13 Historical Sites You Do Not Want to Miss in Delaware’s Quaint Villages

Delaware’s Quaint Villages are filled with rich history and culture – from local folklore, historical sites, museums and artifacts dating back from early centuries. Being the First State and home to the state Capital, Dover, puts Kent County on the map for all history lovers from Delaware and beyond. Discover some of the most distinctive historical sites currently listed on the National Register of Historical Places and take time to explore these cherished architectures, buildings, and structures.

Dover:

Governor’s House (Woodburn)- Built in c.1798 by Charles Hillyard III, The Woodburn House is considered one of the finest Middle Period Georgian structures in the state of Delaware. Hear stories of noble residents who once called this place home.  Schedule a free guided tour of the Woodburn House today.  

John Dickinson Plantation – Visit the boyhood home to one of the foundering fathers of the United States and “Penman of the Revolution,” John Dickinson. The John Dickinson Planation in Dover offers free guided tours with interpreters dressed in colonial era clothing available for visitors year around. Make plans to step back into the time of the 18th Century.

Christ Episcopal Church – Take a self-guided tour of the church yard to discover historic landmarks including a monument dedicated to Caesar Rodney, an important signer of the Declaration of Independence. Rodney was also a parishioner and vestryman to the church.

Hanger 301 – Constructed in 1944, Hanger 301 served as the major headquarters and engineering facility for the 4146th Base Unit from 1944-1946. During this time, several aircrafts were used here as a highly secret testing and development area.  Today, Hanger 301 is home to the Air Mobility Command Museum, a free museum dedicated to airlift & air refueling history with over 30 planes to explore, including a Presidential Aircraft.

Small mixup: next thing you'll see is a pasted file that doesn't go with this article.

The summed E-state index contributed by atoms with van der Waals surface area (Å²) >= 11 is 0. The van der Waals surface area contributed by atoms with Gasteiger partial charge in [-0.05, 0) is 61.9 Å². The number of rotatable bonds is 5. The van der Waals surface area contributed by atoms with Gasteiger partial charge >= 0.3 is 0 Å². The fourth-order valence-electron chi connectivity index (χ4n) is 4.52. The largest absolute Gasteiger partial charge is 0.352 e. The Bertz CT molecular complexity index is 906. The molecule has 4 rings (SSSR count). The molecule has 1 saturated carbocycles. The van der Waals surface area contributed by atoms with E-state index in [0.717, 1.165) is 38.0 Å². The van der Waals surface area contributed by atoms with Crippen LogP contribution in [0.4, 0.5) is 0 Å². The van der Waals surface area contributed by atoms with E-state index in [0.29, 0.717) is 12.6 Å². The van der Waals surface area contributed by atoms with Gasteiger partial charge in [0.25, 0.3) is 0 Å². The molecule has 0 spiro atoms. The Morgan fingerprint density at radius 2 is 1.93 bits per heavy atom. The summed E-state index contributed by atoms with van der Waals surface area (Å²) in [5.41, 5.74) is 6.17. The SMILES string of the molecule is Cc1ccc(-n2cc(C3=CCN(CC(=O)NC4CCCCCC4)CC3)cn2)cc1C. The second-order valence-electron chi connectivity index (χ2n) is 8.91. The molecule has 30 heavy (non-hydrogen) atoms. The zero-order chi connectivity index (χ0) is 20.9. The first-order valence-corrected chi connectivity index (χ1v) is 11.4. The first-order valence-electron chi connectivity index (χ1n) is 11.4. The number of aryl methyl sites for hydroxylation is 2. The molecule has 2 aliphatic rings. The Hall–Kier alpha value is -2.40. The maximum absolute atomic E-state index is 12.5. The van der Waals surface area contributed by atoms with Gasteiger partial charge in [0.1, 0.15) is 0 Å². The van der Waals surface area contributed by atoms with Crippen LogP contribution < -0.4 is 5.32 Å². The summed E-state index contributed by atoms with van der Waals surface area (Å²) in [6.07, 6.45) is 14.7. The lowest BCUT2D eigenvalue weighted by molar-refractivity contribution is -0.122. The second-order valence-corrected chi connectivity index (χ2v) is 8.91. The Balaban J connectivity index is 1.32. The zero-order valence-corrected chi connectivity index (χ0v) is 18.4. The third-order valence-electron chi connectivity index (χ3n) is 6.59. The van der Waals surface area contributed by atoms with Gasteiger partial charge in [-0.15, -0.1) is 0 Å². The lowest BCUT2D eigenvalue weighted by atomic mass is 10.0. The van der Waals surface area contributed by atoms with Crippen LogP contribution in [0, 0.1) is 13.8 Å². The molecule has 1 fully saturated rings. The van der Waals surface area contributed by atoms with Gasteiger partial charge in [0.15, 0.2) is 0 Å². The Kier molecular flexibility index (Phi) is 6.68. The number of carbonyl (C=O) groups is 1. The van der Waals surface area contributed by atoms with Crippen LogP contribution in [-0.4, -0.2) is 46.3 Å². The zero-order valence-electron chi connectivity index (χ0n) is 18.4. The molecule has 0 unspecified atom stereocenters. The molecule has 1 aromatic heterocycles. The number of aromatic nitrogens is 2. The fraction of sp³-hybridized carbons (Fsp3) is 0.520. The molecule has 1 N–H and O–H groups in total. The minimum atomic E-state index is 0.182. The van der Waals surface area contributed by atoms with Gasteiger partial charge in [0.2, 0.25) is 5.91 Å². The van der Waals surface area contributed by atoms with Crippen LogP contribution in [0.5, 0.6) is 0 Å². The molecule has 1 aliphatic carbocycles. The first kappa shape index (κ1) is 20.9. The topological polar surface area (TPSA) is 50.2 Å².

First State Heritage Park – Hear stories of Delaware becoming the First State with free guided tours by interpreters dressed in colonial era clothing at First State Heritage Park, Delaware’s first urban “park without boundaries.” In addition to free guided tours starting at the John Bell House, First State Heritage Park offers First Saturdays with special programs and events held at various museums within First State Heritage Park.

Old State House- Tour this Georgian-style structure built in 1791 that served as the permanent capitol building in Dover until 1933. The 18th century style courtroom features the former chambers of the state legislatures. Inside, explore the 7 by 5-foot painting of “Portrait of George Washington” from Denis Alexander Volozan, completed in 1802.  The Old State House offers free guided tours daily by colonial dressed interpreters.

Frederica: